Other Abortion FAQs

Abortion methods should not be confused with methods to prevent pregnancy (contraceptive methods, including emergency contraception). Contraceptive methods work by preventing ovulation (the release of an egg) or by stopping the egg and sperm from meeting. Contraceptive methods, including emergency contraception, cannot be used to terminate or interrupt an established pregnancy. You can visit www.findmymethod.org to learn more about contraceptive methods.

Emergency contraceptive pills (ECPs) are a safe and effective means of preventing pregnancy after unprotected sexual intercourse. They work by preventing ovulation (the release of an egg) or by stopping the egg and sperm from meeting. ECPs will not terminate or interrupt an established pregnancy. ECPs are different from medical abortion regimens (which include mifepristone and misoprostol). Both treatments are of critical importance for women’s reproductive health globally.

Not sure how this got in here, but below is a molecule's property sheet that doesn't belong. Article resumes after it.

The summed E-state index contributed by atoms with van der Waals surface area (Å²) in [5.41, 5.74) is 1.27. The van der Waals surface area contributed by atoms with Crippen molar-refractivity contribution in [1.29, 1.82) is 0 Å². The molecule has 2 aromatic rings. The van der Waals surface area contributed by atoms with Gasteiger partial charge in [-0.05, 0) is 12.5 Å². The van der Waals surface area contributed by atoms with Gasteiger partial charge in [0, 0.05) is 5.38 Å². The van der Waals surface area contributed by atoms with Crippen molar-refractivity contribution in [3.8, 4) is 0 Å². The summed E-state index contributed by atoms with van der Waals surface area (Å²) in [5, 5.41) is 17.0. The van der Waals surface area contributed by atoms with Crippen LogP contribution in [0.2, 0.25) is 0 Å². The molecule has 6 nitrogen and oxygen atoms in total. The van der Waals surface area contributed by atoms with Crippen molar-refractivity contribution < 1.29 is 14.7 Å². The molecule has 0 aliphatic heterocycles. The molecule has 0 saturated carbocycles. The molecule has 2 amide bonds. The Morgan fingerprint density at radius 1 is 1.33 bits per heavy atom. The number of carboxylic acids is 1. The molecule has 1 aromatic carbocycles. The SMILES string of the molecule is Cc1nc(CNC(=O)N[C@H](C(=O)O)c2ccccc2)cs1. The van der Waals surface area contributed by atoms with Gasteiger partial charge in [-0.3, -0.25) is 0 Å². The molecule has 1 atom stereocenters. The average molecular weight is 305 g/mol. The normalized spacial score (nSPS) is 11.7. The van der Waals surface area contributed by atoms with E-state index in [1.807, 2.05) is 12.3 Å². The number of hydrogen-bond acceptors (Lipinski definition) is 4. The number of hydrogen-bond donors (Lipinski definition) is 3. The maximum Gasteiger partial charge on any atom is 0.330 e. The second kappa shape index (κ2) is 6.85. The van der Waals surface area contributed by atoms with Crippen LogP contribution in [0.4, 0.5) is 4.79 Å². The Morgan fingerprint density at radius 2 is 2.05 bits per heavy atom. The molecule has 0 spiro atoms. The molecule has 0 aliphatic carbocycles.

There are two common types of abortion methods: 1) Medical abortion: Medical abortions use pharmacological drugs to terminate the pregnancy. Sometimes the terms “non-surgical abortion” or “abortion with pills” are also used.

2) Surgical abortion: In surgical abortion procedures, a qualified professional will empty the uterus through the cervix to terminate the pregnancy. These procedures include manual vacuum aspiration (MVA) and dilatation and evacuation (D&E).

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